Macroinv lab bench set up

This is what my lab bench typically looks like while I’m collecting data. My sorting tray with a sample spread out to the left, a hand-held magnifying glass, dissecting microscope, and the computer with my spreadsheet in the background. Note, there are also plenty of macroinvertebrate books to help me identify everything I find.

 

When I first began this project, I had to learn how to identify the macroinvertebrates to family. One of the reasons I am interested in macroinvertebrates is because of my interest in fly fishing, which requires basic knowledge of aquatic entomology, so I had some ID skills to bring to the table. I practiced using dichotomous keys to identify the specimens, a task I found time consuming but very learnable with practice. Now, I am very familiar with the families that I encounter most often. As of right now, I have identified the presence of over 20 families of macroinvertebrates among the vernal pools in the study. I find a lot of mosquito larvae (Culicidae), phantom midges (Chaoboridae), cased caddisflies (Limnephilidae and Odontoceridae), as well as several families of dragonfly and damselfly. To me, the coolest creatures that I find are fairy shrimp (Chirocephilidae) and water-boatmen (Corixidae) although I don’t come across either of those frequently.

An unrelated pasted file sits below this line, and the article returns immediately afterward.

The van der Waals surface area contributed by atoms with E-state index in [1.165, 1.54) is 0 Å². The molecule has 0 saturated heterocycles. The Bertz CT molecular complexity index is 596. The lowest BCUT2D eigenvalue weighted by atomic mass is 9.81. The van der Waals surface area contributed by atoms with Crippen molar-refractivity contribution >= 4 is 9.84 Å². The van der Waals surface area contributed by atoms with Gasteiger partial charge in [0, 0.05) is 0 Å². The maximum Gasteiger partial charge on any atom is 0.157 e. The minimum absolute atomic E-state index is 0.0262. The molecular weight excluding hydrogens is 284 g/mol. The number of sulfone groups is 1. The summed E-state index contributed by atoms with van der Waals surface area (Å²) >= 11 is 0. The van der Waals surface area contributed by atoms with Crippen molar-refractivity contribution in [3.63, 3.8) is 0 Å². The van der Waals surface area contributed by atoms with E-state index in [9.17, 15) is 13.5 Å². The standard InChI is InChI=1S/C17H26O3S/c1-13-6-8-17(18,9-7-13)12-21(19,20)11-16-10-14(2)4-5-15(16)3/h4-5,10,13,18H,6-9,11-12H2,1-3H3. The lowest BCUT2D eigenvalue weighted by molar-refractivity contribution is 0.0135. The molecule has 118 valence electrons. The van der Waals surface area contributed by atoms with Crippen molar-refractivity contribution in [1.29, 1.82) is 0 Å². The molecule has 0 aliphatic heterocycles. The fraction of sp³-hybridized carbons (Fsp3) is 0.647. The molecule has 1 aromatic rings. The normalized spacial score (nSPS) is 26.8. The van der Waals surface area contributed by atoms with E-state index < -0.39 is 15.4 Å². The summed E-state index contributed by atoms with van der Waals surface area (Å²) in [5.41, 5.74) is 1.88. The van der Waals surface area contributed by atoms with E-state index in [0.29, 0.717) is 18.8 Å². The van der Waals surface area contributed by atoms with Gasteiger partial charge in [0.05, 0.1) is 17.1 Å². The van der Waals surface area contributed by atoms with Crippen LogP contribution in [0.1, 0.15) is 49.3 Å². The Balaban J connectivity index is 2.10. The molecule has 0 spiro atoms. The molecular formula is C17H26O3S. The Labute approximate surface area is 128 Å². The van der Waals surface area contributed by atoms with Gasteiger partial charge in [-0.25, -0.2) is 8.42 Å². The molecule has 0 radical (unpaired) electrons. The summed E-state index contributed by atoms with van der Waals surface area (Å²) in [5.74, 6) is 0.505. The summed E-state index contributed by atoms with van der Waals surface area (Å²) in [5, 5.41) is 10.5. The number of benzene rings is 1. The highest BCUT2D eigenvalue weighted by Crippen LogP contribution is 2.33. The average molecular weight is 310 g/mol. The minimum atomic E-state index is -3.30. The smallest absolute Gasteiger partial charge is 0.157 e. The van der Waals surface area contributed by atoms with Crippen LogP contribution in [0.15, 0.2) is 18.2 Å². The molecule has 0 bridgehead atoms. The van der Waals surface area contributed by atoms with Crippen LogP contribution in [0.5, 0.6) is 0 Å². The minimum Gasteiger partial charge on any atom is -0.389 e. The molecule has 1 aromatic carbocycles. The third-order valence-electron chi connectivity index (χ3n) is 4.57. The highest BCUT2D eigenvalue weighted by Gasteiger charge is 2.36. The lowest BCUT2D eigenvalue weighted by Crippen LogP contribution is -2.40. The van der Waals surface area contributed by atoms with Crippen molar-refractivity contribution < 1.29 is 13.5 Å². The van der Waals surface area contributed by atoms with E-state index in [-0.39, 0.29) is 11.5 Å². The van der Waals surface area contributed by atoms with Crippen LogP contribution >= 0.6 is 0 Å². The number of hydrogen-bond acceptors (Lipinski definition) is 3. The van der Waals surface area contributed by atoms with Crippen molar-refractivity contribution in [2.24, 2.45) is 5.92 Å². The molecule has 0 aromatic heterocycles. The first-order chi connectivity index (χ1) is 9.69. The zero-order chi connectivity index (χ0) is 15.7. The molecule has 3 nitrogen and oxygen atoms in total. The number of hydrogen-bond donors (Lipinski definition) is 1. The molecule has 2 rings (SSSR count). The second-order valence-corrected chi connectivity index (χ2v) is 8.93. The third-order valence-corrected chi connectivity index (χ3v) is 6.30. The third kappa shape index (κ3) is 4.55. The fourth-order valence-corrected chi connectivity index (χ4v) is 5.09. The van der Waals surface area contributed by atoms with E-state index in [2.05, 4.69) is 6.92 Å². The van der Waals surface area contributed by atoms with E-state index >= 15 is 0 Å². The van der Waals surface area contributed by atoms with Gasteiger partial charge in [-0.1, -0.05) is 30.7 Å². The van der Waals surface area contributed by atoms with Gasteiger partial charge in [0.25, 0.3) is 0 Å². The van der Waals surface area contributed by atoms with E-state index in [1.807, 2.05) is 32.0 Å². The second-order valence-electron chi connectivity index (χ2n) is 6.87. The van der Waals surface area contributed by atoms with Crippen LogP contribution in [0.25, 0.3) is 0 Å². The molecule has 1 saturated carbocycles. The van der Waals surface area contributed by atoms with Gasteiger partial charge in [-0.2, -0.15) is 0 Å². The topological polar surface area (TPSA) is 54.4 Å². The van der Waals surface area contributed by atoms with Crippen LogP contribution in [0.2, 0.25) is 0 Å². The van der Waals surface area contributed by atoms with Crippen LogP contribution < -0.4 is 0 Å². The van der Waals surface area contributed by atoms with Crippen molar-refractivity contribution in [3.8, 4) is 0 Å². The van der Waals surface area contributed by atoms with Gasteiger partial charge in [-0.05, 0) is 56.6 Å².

Culicidae Pupae

Culicidae pupae. These will grow up to become the dreaded mosquito!

Chaoboridae Larvae

Chaoboridae larva. These are also known as phantom midges.

Chaoboridae Larvae

Limnephilidae larva. This is a type of caddisfly.  Caddisflies are known to build these ‘houses’ out of sticks, leaves, and rocks within their environment.  The actual larva is within this house made of sticks and you can see its head sticking out of the top.  Different species of caddisflies will use different substrates to build their houses, so you can tell species apart based on the house materials.

Limnephilidae

Odontoceridae larvae. These are another species of caddisfly. You can see that they use a different substrate material for their houses.

Chirocephilidae Larva

Chirocephilidae larva. This is also known as a fairy shrimp and can be very common in many of Pennsylvania’s vernal pools.

Corixidae

Corixidae adult. These are also known as water-boatmen. They are typically seen swimming across the surface of a vernal pool, but can dive to the bottom when foraging or escaping a would-be predator.